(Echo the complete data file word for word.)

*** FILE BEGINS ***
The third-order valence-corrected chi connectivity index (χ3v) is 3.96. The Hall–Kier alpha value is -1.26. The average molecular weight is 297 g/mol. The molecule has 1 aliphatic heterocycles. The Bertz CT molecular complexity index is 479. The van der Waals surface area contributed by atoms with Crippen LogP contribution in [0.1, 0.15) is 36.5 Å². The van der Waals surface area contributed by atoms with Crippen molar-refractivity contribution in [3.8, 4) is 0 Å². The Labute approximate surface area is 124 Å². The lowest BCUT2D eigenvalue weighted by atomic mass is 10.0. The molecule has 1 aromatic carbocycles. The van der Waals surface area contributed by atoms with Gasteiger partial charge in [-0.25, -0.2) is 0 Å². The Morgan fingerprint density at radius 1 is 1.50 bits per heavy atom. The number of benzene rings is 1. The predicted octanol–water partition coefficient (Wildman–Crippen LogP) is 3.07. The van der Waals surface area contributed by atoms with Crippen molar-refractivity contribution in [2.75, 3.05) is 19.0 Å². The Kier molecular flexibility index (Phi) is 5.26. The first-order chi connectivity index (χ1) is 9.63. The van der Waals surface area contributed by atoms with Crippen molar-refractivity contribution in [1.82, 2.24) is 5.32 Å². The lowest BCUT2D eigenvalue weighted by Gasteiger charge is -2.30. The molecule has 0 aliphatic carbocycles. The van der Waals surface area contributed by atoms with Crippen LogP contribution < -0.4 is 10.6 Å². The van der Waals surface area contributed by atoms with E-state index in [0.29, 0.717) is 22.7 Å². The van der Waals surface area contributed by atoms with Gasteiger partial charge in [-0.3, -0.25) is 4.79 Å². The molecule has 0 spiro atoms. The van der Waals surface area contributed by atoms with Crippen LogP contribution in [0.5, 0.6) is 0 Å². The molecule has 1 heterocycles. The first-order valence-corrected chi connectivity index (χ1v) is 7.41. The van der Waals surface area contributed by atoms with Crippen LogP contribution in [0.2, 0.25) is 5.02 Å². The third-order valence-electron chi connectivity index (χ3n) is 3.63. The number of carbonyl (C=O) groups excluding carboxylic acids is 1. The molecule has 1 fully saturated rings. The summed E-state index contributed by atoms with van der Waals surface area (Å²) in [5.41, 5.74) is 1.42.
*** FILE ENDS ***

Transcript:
The third-order valence-corrected chi connectivity index (χ3v) is 3.96. The Hall–Kier alpha value is -1.26. The average molecular weight is 297 g/mol. The molecule has 1 aliphatic heterocycles. The Bertz CT molecular complexity index is 479. The van der Waals surface area contributed by atoms with Crippen LogP contribution in [0.1, 0.15) is 36.5 Å². The van der Waals surface area contributed by atoms with Crippen molar-refractivity contribution in [3.8, 4) is 0 Å². The Labute approximate surface area is 124 Å². The lowest BCUT2D eigenvalue weighted by atomic mass is 10.0. The molecule has 1 aromatic carbocycles. The van der Waals surface area contributed by atoms with Gasteiger partial charge in [-0.25, -0.2) is 0 Å². The Morgan fingerprint density at radius 1 is 1.50 bits per heavy atom. The number of benzene rings is 1. The predicted octanol–water partition coefficient (Wildman–Crippen LogP) is 3.07. The van der Waals surface area contributed by atoms with Crippen molar-refractivity contribution in [2.75, 3.05) is 19.0 Å². The Kier molecular flexibility index (Phi) is 5.26. The first-order chi connectivity index (χ1) is 9.63. The van der Waals surface area contributed by atoms with Crippen molar-refractivity contribution in [1.82, 2.24) is 5.32 Å². The lowest BCUT2D eigenvalue weighted by Gasteiger charge is -2.30. The molecule has 0 aliphatic carbocycles. The van der Waals surface area contributed by atoms with Crippen LogP contribution < -0.4 is 10.6 Å². The van der Waals surface area contributed by atoms with E-state index in [0.29, 0.717) is 22.7 Å². The van der Waals surface area contributed by atoms with Gasteiger partial charge in [-0.3, -0.25) is 4.79 Å². The molecule has 0 spiro atoms. The van der Waals surface area contributed by atoms with Crippen LogP contribution in [0.5, 0.6) is 0 Å². The molecule has 1 heterocycles. The first-order valence-corrected chi connectivity index (χ1v) is 7.41. The van der Waals surface area contributed by atoms with Crippen LogP contribution in [0.2, 0.25) is 5.02 Å². The third-order valence-electron chi connectivity index (χ3n) is 3.63. The number of carbonyl (C=O) groups excluding carboxylic acids is 1. The molecule has 1 fully saturated rings. The summed E-state index contributed by atoms with van der Waals surface area (Å²) in [5.41, 5.74) is 1.42.